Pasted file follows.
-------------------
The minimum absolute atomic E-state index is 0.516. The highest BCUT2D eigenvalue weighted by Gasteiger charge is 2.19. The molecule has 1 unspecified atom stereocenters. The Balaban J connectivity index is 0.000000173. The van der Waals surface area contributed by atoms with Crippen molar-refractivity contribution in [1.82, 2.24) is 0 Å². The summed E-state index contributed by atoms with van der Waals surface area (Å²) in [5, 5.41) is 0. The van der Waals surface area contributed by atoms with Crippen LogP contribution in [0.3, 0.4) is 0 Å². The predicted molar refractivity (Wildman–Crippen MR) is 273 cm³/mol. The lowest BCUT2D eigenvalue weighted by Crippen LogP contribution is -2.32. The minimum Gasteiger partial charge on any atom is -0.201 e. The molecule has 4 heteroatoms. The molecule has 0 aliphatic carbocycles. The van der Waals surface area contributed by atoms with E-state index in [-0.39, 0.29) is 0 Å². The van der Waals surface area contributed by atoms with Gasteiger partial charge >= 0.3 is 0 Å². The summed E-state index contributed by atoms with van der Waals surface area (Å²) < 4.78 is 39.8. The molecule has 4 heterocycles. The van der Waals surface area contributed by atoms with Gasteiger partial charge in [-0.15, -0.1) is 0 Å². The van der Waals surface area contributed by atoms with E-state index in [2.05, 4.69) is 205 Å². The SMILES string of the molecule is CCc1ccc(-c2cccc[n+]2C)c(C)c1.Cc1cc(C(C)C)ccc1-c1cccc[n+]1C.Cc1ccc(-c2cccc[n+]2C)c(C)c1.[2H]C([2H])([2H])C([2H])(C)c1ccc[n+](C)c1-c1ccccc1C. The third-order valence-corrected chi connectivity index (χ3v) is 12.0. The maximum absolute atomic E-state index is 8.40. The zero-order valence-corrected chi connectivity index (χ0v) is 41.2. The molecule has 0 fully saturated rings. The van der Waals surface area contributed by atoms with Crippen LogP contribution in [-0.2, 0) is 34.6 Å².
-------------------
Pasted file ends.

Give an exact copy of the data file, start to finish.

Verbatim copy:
The minimum absolute atomic E-state index is 0.516. The highest BCUT2D eigenvalue weighted by Gasteiger charge is 2.19. The molecule has 1 unspecified atom stereocenters. The Balaban J connectivity index is 0.000000173. The van der Waals surface area contributed by atoms with Crippen molar-refractivity contribution in [1.82, 2.24) is 0 Å². The summed E-state index contributed by atoms with van der Waals surface area (Å²) in [5, 5.41) is 0. The van der Waals surface area contributed by atoms with Crippen LogP contribution in [0.3, 0.4) is 0 Å². The predicted molar refractivity (Wildman–Crippen MR) is 273 cm³/mol. The lowest BCUT2D eigenvalue weighted by Crippen LogP contribution is -2.32. The minimum Gasteiger partial charge on any atom is -0.201 e. The molecule has 4 heteroatoms. The molecule has 0 aliphatic carbocycles. The van der Waals surface area contributed by atoms with E-state index in [-0.39, 0.29) is 0 Å². The van der Waals surface area contributed by atoms with Gasteiger partial charge >= 0.3 is 0 Å². The summed E-state index contributed by atoms with van der Waals surface area (Å²) < 4.78 is 39.8. The molecule has 4 heterocycles. The van der Waals surface area contributed by atoms with Gasteiger partial charge in [-0.15, -0.1) is 0 Å². The van der Waals surface area contributed by atoms with E-state index in [2.05, 4.69) is 205 Å². The SMILES string of the molecule is CCc1ccc(-c2cccc[n+]2C)c(C)c1.Cc1cc(C(C)C)ccc1-c1cccc[n+]1C.Cc1ccc(-c2cccc[n+]2C)c(C)c1.[2H]C([2H])([2H])C([2H])(C)c1ccc[n+](C)c1-c1ccccc1C. The third-order valence-corrected chi connectivity index (χ3v) is 12.0. The maximum absolute atomic E-state index is 8.40. The zero-order valence-corrected chi connectivity index (χ0v) is 41.2. The molecule has 0 fully saturated rings. The van der Waals surface area contributed by atoms with Crippen LogP contribution in [-0.2, 0) is 34.6 Å².